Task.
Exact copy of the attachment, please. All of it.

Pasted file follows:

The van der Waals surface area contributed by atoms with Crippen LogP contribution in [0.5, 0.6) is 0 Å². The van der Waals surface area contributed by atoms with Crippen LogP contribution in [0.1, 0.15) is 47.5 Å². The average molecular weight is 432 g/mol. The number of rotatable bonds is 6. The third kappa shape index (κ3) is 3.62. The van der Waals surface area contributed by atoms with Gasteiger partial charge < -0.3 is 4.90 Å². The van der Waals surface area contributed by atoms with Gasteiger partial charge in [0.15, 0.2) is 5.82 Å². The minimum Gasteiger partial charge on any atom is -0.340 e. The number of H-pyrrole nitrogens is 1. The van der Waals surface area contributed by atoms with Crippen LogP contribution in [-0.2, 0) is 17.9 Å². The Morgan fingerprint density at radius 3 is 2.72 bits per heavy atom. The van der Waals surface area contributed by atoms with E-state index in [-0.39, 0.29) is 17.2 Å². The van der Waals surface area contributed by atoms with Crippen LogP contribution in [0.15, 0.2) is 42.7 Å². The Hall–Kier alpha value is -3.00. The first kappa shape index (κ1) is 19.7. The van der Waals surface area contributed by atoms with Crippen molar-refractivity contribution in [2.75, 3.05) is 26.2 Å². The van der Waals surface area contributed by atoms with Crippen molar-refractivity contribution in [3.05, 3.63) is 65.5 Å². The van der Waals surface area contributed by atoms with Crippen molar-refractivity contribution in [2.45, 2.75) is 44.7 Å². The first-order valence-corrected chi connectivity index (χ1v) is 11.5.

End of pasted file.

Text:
The van der Waals surface area contributed by atoms with Crippen LogP contribution in [0.5, 0.6) is 0 Å². The van der Waals surface area contributed by atoms with Crippen LogP contribution in [0.1, 0.15) is 47.5 Å². The average molecular weight is 432 g/mol. The number of rotatable bonds is 6. The third kappa shape index (κ3) is 3.62. The van der Waals surface area contributed by atoms with Gasteiger partial charge < -0.3 is 4.90 Å². The van der Waals surface area contributed by atoms with Gasteiger partial charge in [0.15, 0.2) is 5.82 Å². The minimum Gasteiger partial charge on any atom is -0.340 e. The number of H-pyrrole nitrogens is 1. The van der Waals surface area contributed by atoms with Crippen LogP contribution in [-0.2, 0) is 17.9 Å². The Morgan fingerprint density at radius 3 is 2.72 bits per heavy atom. The van der Waals surface area contributed by atoms with E-state index in [-0.39, 0.29) is 17.2 Å². The van der Waals surface area contributed by atoms with Crippen LogP contribution in [0.15, 0.2) is 42.7 Å². The Hall–Kier alpha value is -3.00. The first kappa shape index (κ1) is 19.7. The van der Waals surface area contributed by atoms with Crippen molar-refractivity contribution in [2.75, 3.05) is 26.2 Å². The van der Waals surface area contributed by atoms with Crippen molar-refractivity contribution in [3.05, 3.63) is 65.5 Å². The van der Waals surface area contributed by atoms with Crippen molar-refractivity contribution in [2.45, 2.75) is 44.7 Å². The first-order valence-corrected chi connectivity index (χ1v) is 11.5.